The central product from this national research study is the book A Match on Dry Grass: Community Organizing as a Catalyst for School Reform, from Oxford University Press. Purchase the book through the links to the right.
The persistent failure of public schooling in low-income communities constitutes one of our nation’s most pressing civil rights and social justice issues. Many school reformers recognize that poverty, racism, and a lack of power held by these communities undermine children’s education and development, but few know what to do about it. A Match on Dry Grass: Community Organizing as a Catalyst for School Reform argues that community organizing represents a fresh and promising approach to school reform as part of a broader agenda to build power for low-income communities and address the profound social inequalities that affect the education of children.
Based on a comprehensive national study, the book presents rich and compelling case studies of prominent organizing efforts in Chicago, New York City, Los Angeles, Denver, San Jose, and the Mississippi Delta. The authors show how organizing groups build the participation and leadership of parents and students so they can become powerful actors in school improvement efforts. They also identify promising ways to overcome divisions and create the collaborations between educators and community residents required for deep and sustainable school reform. Identifying the key processes that create strong connections between schools and communities, Warren, Mapp, and their collaborators show how community organizing builds powerful relationships that lead to the transformational change necessary to advance educational equity and a robust democracy.
“Civil rights activists in the 1960s insisted in the face of terror and death that national citizenship granted in the 14th Amendment meant something. That seminal work inspired organizing groups, active agents in an historic and on-going process, to bond with and bridge across racial, faith, gender, immigrant, and youth communities to reshape the narrative about the promise of citizenship. A Match on Dry Grass draws on these organizing traditions in the work to right ‘the wrong this day done’ in the nation’s public schools. All of us doing that work will benefit from reading this book.”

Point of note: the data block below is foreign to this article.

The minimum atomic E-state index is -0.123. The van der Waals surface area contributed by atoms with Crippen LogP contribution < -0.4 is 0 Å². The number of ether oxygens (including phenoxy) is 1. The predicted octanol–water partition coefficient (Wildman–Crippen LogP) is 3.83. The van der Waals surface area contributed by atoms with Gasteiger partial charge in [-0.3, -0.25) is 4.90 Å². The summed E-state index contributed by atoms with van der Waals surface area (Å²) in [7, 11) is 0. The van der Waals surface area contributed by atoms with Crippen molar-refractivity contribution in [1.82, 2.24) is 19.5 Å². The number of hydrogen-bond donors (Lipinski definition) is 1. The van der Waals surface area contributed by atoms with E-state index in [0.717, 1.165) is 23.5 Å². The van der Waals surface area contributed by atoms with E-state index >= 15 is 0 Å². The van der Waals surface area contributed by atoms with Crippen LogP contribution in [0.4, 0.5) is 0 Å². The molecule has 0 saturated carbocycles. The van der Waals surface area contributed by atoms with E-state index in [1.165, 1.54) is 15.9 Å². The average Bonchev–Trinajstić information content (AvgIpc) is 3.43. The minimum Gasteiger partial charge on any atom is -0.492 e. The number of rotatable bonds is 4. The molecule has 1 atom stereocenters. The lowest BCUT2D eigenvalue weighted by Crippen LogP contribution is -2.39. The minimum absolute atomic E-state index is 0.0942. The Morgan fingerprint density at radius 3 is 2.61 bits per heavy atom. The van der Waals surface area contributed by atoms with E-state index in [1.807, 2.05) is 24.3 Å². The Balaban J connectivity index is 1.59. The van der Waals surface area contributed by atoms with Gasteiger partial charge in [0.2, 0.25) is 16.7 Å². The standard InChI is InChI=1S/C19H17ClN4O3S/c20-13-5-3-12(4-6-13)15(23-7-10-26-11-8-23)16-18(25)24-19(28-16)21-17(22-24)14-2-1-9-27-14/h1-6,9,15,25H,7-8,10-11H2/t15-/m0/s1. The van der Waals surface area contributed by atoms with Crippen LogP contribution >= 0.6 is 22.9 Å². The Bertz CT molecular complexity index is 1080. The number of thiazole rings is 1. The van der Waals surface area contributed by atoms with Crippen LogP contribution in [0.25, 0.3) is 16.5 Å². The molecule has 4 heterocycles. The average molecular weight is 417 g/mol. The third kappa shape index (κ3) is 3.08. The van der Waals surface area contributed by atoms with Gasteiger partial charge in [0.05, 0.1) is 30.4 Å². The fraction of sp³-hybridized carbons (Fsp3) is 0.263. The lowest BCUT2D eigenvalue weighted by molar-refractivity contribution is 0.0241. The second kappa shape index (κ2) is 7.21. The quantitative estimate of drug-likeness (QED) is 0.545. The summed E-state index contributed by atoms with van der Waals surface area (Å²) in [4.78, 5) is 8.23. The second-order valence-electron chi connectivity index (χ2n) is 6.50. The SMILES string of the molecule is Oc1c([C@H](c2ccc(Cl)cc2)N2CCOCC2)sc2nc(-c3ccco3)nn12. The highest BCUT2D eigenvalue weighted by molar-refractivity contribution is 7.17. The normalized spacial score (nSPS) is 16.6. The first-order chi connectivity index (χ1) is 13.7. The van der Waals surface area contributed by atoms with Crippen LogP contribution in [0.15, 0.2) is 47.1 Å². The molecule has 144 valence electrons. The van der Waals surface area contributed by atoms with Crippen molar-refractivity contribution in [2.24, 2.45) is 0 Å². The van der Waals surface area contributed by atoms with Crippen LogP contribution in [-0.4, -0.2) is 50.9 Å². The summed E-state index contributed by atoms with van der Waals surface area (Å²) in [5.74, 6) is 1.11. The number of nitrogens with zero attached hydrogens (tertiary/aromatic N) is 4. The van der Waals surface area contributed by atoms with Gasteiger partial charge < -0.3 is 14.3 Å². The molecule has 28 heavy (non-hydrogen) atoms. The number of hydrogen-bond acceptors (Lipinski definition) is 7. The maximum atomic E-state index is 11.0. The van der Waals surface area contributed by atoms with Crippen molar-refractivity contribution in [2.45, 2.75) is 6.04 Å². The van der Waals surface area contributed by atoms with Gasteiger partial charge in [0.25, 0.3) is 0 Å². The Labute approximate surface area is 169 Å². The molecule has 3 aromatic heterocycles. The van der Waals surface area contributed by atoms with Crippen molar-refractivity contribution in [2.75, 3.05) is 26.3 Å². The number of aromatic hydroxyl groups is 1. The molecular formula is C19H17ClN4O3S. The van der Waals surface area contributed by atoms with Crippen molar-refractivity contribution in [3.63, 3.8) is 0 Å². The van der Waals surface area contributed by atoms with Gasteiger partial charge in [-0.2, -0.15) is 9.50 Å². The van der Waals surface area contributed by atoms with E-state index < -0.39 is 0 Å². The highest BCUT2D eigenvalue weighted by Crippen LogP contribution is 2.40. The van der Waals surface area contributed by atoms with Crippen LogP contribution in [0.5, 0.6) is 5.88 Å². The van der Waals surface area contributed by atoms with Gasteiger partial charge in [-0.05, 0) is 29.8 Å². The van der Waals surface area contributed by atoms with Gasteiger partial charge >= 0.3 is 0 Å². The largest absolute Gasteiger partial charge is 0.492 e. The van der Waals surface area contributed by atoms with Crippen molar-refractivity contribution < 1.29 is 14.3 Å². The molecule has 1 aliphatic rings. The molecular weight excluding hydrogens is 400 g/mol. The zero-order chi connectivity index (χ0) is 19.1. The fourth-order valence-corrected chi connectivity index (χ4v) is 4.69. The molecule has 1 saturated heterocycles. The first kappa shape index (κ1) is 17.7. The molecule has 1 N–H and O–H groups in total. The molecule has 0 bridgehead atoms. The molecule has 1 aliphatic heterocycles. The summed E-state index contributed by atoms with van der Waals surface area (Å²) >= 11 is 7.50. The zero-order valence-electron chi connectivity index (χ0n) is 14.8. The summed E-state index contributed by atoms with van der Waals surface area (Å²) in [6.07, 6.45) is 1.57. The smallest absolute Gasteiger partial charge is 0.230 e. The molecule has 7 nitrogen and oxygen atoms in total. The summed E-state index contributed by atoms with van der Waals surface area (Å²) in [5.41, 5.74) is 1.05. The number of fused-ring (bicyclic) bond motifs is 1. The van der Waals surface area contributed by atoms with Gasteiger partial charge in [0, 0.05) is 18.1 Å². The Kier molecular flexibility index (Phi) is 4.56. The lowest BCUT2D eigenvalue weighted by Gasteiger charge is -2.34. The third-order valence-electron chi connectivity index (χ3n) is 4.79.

— Robert Moses, Founder of the Algebra Project
“This is an important book for anyone interested in fundamental and sustainable school reform. Community organizing as described in A Match on Dry Grass creates new relationships, new community leadership, and new political power focused on doing what is right for kids. These are potent sources of support for true systemic change and an essential dimension to transforming our schools for the long haul.”
— Andres A. Alonso, Chief Executive Officer, Baltimore City Public Schools
“In a context of top-down school reform preoccupied with changing administrative policies, the stories of bottom-up, community organizing initiatives in A Match on Dry Grass read like a breath of fresh air. Who better to spearhead educational reform than the young people, parents, teachers, and neighborhood residents who are committed to bringing about change in their communities? Simultaneously analytical yet full of practical organizing techniques, this important volume offers a provocative mosaic of not only what is possible, but what people are actually doing. A Match on Dry Grass’s on-the-ground view of community organizing for school reform is must reading for those who see how important quality public education is for building a strong democracy.”
— Patricia Hill Collins, Distinguished University Professor, University of Maryland
“For too long we have been waiting for Presidents, Governors and other self-declared superheroes to save our schools while overlooking the power and potential of local communities. This detailed study on community organizing for educational change in school districts and communities throughout the United States serves as a poignant lesson to those who are genuinely concerned about promoting educational change and a powerful reminder of what is possible when those with the most at stake take action to compel schools to improve.”
— Pedro A. Noguera, Professor of Education, New York University
“A Match on Dry Grass locates the problems of public education as residing squarely in unequal power relations in a socially and economically stratified society. The diverse and engaging accounts of successful organizing efforts show that relational power develops where community organizing becomes a way of life without which sustained progressive educational change is neither possible nor desirable. This book is a treasure that I plan to reference again and again.”
— Angela Valenzuela, Professor of Educational Policy and Planning, University of Texas-Austin, and author of Subtractive Schooling and Leaving Children Behind